An E-CAM transverse action is the development of a protein based sensor (pending patent filled in by UCD[1,2]) with applications in medical diagnostics, scientific visualisation and therapeutics. At the heart of the sensor is a novel protein based molecular switch which allows extremely sensitive real time measurement of molecular targets to be made, and to turn on or off  protein functions and other processes accordingly (see Figure 1). For a description of the sensor, see this piece

One of the applications of the protein based sensor can be to detect influenza, by modifying the sensor to measure ‘up regulated Epidermal growth factor receptor’ (EGFR) in living cells. The interest of using it for the flu, is that it is cheap, easy to use in the field by non-specialists, and accurate – that is with very low false negatives and positives compared to existing field tests. UCD’s patent pending sensors have these attributes built into their ‘all-n-one’ design, through a novel type of molecular switch, that thrived in the laboratory proof of concept phase. A funded research project to continue this development at UCD is almost certain, and likely to start within weeks.

And the answer to the current frequently asked question “can we modify this sensor to quickly detect the COVID 19 ?” is yes, provided we know amino acid sequences of antibody -epitope pairs specific to this coronavirus.

Figure 1. Schematic illustration of a widely used sensor on the left of Komatsu et al[3] and the “all-n-one” UCD sensor on the right in the “OFF” and “ON” states corresponding to the absence and presence of the target biomarker respectively. The “all-n-one” substitutes the Komatsu flexible linker with a hinge protein with charged residues q1,q2,..which are symmetrically placed on either side of the centre so as to ensure that in the absence of the target, the Coulomb repulsion forces the hinge to be open. Their location and number can be adjusted to suit each application. The spheres B and B’ denote the sensing modules which tend to bind to each other when a target biomarker or analyte is present. The spheres A and A’ denote the reporting modules which emit a recognisable (typically optical) signal when they are close or in contact with each other i.e. in the presence of a target biomarker or analyte.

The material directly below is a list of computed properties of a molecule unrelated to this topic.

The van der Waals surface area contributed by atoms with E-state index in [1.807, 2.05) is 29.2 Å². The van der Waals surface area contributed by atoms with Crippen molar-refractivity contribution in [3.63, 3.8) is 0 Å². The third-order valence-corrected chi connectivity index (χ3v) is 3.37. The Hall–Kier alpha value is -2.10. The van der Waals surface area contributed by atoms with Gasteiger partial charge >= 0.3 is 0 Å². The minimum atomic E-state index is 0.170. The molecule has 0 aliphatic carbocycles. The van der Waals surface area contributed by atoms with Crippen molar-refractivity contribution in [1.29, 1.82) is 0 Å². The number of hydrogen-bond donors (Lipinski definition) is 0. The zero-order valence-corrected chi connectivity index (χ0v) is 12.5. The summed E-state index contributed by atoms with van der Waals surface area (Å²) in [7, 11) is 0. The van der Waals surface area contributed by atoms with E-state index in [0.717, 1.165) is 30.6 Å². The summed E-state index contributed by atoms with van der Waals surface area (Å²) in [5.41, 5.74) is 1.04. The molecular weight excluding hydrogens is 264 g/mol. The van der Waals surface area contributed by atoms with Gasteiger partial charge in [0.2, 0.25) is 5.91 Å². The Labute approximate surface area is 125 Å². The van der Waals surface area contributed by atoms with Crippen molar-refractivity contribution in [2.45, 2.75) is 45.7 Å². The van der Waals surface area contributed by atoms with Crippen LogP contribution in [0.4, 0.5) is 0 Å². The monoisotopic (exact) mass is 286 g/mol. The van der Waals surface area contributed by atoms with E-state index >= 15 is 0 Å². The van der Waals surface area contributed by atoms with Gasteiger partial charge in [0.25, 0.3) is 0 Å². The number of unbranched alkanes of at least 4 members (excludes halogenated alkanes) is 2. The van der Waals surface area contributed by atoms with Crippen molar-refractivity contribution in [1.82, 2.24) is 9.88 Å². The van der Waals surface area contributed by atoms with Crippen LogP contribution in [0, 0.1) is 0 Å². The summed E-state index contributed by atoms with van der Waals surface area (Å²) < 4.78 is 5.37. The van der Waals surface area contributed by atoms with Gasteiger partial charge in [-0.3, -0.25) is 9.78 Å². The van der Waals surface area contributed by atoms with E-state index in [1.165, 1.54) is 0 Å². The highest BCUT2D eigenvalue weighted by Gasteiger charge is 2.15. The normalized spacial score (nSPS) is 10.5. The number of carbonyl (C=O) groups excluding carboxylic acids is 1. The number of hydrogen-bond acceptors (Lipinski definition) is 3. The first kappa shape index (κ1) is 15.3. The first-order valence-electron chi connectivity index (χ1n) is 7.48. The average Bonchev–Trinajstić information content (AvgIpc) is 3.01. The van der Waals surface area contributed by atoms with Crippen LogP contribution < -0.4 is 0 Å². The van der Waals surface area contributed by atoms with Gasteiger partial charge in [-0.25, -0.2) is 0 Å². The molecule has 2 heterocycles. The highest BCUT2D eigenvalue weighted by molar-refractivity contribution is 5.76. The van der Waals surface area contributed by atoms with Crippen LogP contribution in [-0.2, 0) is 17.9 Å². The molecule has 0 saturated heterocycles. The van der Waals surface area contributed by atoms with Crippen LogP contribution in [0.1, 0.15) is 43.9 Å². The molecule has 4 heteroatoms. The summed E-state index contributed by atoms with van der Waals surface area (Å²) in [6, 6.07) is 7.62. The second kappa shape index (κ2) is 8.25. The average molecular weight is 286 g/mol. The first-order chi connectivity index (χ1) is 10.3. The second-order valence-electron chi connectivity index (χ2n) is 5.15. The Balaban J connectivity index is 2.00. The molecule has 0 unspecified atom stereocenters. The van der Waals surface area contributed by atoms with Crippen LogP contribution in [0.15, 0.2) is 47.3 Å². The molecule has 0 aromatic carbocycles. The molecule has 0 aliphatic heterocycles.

[1] EP3265812A2, 2018-01-10, UNIV. COLLEGE DUBLIN NAT. UNIV. IRELAND. Inventors: Donal MacKernan and Shorujya Sanyal. Earliest priority: 2015-03-04, Earliest publication: 2016-09-09. https://worldwide.espacenet.com/patent/search?q=pn%3DEP3265812A2  

[2] WO2018047110A1, 2018-03-15, UNIV. COLLEGE DUBLIN NAT. UNIV. IRELAND. Inventor: Donal MacKernan. Earliest priority: 2016-09-08, Earliest publication: 2018-03-15. https://worldwide.espacenet.com/patent/search?q=pn%3DWO2018047110A1

[3] Komatsu N., Aoki K., Yamada M., Yukinaga H., Fujita Y., Kamioka Y., Matsuda M., Development of an optimized backbone of FRET biosensors for kinases and GTPases. Mol. Biol. Cell. 2011 Dec; 22(23): 4647-56.

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From Rational Design of Molecular Biosensors to Patent and potential Start-up

 

Dr. Donal Mackernan, University College Dublin

Abstract

The power of advanced simulation combined with statistical theory , experimental know-how and high performance computing is used to design a protein based molecular switch sensor with remarkable sensitivity and significant industry potential. The sensor technology has applications across commercial markets including diagnostics, immuno-chemistry, and therapeutics.